Oklahoma teachers to strike on Monday; Arizona teachers are considering a strike


In February, West Virginia school teachers organized a spontaneous statewide teacher strike to get the state legislature to move on teacher salary increases and to address their medical insurance plan.

Next up appears to be Oklahoma teachers going out on strike. Oklahoma approves teacher pay increase but union says it’s not enough, walkout still on:

Oklahoma legislators approved a measure including a $6,100 pay raise for teachers on Wednesday, but the state teacher’s union says the bill doesn’t go far enough and plans to walk out Monday.

House Bill 1010XX, which was described as “the largest teacher pay raise in the history of the state” passed both the state House and Senate this week. Oklahoma Gov. Mary Fallin said she would sign the bill.

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For weeks, Oklahoma teachers have been considering a walkout over what they say is their breaking point over pay and education funding. The state ranks 49th in the nation in teacher salaries, according to the National Education Association, in a list that includes Washington, D.C. Mississippi and South Dakota rank lower.

Inspired by the West Virginia strike in which teachers demanded and got a pay raise from state leaders earlier this month, similar efforts have taken off in Oklahoma and Arizona.

The Oklahoma Education Association, the state’s largest teachers’ union that represents nearly 40,000 members and school personnel, called the passage of the bill “a truly historic moment,” but one that remains “incomplete” according to its president Alicia Priest.

Teachers and school staff will walk off their jobs on Monday and descend on the state Capitol, she said in video comments posted on Facebook.

“While this is major progress, this investment alone will not undo a decade of neglect,” she said. “Lawmakers have left funding on the table that could be used immediately to help Oklahoma students.”

“This package doesn’t overcome shortfall caused by four-day weeks, overcrowded classrooms that deprive kids of the one-on-one attention they need. It’s not enough,” Priest said. “We must continue to push for more annual funding for our schools to reduce class size and restore more of the 28% of funds they cut from education over the last decade.”

The OEA had also called for $10,000 pay raises for teachers over the next three years and $5,000 pay raises for full-time support professionals such as custodians, secretaries, bus drivers and food service workers.

On Wednesday, Arizona’s #RedForEd campaign held a rally at the state capitol and issued its list of demands to the Arizona legislature. Arizona teachers demand 20 percent raises, more money for students:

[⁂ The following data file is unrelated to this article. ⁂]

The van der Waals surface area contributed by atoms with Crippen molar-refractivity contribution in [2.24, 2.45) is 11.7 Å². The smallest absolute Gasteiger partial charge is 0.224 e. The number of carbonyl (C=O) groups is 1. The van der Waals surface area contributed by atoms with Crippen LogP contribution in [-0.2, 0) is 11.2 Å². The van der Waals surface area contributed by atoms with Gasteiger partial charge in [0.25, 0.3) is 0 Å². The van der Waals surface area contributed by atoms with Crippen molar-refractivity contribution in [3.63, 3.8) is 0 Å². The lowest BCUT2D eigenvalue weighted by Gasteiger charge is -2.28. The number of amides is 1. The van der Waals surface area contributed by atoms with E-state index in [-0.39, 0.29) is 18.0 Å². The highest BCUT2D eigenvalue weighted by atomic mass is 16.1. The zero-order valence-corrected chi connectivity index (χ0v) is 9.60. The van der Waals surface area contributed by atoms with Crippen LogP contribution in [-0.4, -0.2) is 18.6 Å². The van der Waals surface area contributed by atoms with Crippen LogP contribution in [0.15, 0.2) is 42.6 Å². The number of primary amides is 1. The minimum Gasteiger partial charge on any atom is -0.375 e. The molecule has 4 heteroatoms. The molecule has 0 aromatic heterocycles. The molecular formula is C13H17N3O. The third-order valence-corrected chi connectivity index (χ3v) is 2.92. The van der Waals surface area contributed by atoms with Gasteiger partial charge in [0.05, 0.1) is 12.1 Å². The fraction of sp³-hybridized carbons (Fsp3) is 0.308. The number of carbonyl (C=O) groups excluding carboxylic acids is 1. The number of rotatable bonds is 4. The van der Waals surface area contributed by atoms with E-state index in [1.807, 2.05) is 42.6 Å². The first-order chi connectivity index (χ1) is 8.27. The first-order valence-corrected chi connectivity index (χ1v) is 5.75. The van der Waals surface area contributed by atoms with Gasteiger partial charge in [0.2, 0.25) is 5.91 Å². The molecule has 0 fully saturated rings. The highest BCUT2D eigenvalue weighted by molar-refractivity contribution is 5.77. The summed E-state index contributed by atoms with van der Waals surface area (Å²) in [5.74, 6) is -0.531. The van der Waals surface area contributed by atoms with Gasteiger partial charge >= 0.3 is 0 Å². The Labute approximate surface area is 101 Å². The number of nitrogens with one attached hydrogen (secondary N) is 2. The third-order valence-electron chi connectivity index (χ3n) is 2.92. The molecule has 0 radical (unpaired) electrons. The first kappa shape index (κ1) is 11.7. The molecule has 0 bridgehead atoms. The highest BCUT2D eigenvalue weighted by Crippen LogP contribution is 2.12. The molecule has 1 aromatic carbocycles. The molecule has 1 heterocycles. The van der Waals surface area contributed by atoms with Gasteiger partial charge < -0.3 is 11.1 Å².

About 2,500 teachers and their supporters — clad in a sea of red — cheered organizers of the Arizona Educators United grassroots group as they announced their list of demands of Gov. Doug Ducey and the Legislature at a Wednesday evening rally at the Capitol.

Frustrated and desperate, Arizona educators are demanding 20 percent pay raises to address the state’s teacher crisis and have threatened to take escalated action if state leaders don’t respond with urgency.

The educators said Ducey and state legislators have failed Arizona’s students and teachers by not adequately funding public education.

That’s a massive understatement!

The organizers said they will give the governor and state lawmakers through the end of this legislative session to act on their demands, and said they would go on strike if they did not.

“Governor Ducey, Legislature, the last thing that any of us want to do is go on strike, but if we have to, we will,” said Dylan Wegela, an organizer and teacher in the Cartwright School District.

“Arizona Educators United is prepared to do whatever it takes to reach our demands,” Wegela said. “However, we will do everything in our power to avoid a strike. As educators, we’re willing to put kids first, even when the state won’t.”

Patrick Ptak, spokesman for Ducey, said in a statement Wednesday evening that the governor “believes teachers are the biggest difference-makers out there” and that “more needs to be done, but our state has made progress.”

To paraphrase the Oklahoma Education Association, “While there has been some progress, this investment alone will not undo a decade of neglect” … “Lawmakers have left funding on the table that could be used immediately to help Arizona students.” And they could raise taxes to pay for it but for the ideological extremism of our lawless Tea-Publican legislature and Koch-bot Governor Ducey who ignore their duty under the Arizona Constitution.

“(The governor’s) goal is to pass a budget in the next few weeks that continues to increase our investment in public education, but we won’t stop there,” Ptak said.

It will be a pittance compared to what the schools are actually owed. Arizona Schools Filed Suit Saying State Owes Them Billions of dollars in required capital project funding over the past decade. And just this week, Governor Ducey’s Prop. 123 scam was struck down by a federal judge as unconstitutional, for which the state may have to reimburse funds already distributed from the state trust. Prop. 123 ruling gives Gov. Ducey a potential $344 million headache. These same education organizations are leading the opposition to the GOP’s “vouchers on steroids” bill which would privatize public education, in violation of the Arizona Constitution, with Proposition 305: Save Our Schools Arizona referendum of school ‘vouchers on steroids’ qualifies for the 2018 ballot.

Governor Ducey and our lawless Tea-Publican legislature are not serious. Vote them out.

“We will continue each year to put more resources into K-12 education to better serve our teachers and students. (Ducey) meets with teachers regularly and wants to continue a dialogue about increasing our investment in Arizona schools and teachers.”